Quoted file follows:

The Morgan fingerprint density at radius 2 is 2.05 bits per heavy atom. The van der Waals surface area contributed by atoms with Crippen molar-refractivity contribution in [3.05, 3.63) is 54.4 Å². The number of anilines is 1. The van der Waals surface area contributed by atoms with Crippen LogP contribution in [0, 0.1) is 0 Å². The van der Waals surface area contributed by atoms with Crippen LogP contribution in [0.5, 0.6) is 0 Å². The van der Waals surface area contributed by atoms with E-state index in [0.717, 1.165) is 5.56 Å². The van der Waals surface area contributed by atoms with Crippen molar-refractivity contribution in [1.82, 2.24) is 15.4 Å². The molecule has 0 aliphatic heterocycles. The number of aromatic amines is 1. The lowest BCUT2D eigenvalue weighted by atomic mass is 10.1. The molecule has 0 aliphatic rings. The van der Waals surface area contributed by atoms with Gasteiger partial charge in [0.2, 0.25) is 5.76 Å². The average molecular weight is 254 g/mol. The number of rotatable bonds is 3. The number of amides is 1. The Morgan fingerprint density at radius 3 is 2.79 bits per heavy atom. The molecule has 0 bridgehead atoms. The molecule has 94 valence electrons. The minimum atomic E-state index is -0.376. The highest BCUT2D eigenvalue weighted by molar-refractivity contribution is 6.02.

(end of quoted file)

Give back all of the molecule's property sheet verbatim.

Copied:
The Morgan fingerprint density at radius 2 is 2.05 bits per heavy atom. The van der Waals surface area contributed by atoms with Crippen molar-refractivity contribution in [3.05, 3.63) is 54.4 Å². The number of anilines is 1. The van der Waals surface area contributed by atoms with Crippen LogP contribution in [0, 0.1) is 0 Å². The van der Waals surface area contributed by atoms with Crippen LogP contribution in [0.5, 0.6) is 0 Å². The van der Waals surface area contributed by atoms with E-state index in [0.717, 1.165) is 5.56 Å². The van der Waals surface area contributed by atoms with Crippen molar-refractivity contribution in [1.82, 2.24) is 15.4 Å². The molecule has 0 aliphatic heterocycles. The number of aromatic amines is 1. The lowest BCUT2D eigenvalue weighted by atomic mass is 10.1. The molecule has 0 aliphatic rings. The van der Waals surface area contributed by atoms with Gasteiger partial charge in [0.2, 0.25) is 5.76 Å². The average molecular weight is 254 g/mol. The number of rotatable bonds is 3. The number of amides is 1. The Morgan fingerprint density at radius 3 is 2.79 bits per heavy atom. The molecule has 0 bridgehead atoms. The molecule has 94 valence electrons. The minimum atomic E-state index is -0.376. The highest BCUT2D eigenvalue weighted by molar-refractivity contribution is 6.02.